I don’t necessisarily agree that the days of being able to rank new sites/new domains quickly in Google are over with by far. In the past month, I’ve had numberous sites that I’ve newly registered (didn’t exist before, no prior incoming links) show up on the first page of Google for keyword terms with a minimum of 1,000,000 competing within 2 weeks. I’ve duplicated this across different topic sites. Right now, two sites on the first page, 4th and 9th, both under a month old.

  5. […] Che Google amasse e premiasse i domini anziani è un dato di fatto, registrato anche sotto brevetto ufficiale di Google.Leggo ora un interessante post da una fonte da tenere sott’occhio (sometimes), ovvero SeoBlackHat, proprio sulla tematica dell’acquisto di un nuovo dominio per farne (spam in questo caso) un nuovo business. In quell’articolo vi sono alcune interessanti osservazioni che val la pena condividere. […]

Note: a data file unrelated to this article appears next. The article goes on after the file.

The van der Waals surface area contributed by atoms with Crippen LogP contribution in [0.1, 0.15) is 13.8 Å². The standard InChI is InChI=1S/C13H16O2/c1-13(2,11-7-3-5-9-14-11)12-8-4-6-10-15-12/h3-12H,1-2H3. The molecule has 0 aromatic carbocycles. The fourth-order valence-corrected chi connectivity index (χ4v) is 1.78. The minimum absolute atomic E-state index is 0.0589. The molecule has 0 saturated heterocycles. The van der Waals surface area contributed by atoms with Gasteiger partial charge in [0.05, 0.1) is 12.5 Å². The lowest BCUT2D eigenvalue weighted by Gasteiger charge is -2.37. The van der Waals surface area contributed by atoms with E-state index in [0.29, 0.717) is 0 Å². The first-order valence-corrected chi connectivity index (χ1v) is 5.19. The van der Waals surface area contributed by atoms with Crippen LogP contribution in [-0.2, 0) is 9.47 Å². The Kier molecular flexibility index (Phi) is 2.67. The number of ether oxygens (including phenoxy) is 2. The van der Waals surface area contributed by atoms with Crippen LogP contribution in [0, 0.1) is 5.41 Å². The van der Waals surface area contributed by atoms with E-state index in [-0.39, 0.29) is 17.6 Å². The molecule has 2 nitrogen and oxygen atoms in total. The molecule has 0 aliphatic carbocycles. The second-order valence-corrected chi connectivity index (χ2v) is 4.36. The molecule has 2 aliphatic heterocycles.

6. I got a hitch that aged domains were underrated long ago, but could not prove it. Thanks for confirming this.

  7. Buying Your Way out of the Sandbox

    even more discussion on “the Sandbox” …

  8. Hermen Shermen says:

    bock … no offense but i don’t believe you

  9. Keith says:

    Thanks for the info on 301 Redirecting all of the pages on an old domain to a new one. I asked Matt Cutts if redirecting an old domain to a new domain would transfer the page rank, but he hasn’t responded. Go figure. So you are telling me that a new domain will essentially get the value of an old domain and get in Google within 10 days if you redirect it properly. That’s what I was hoping. Iam doing a test and I’ll let you know the answer as soon as complete here: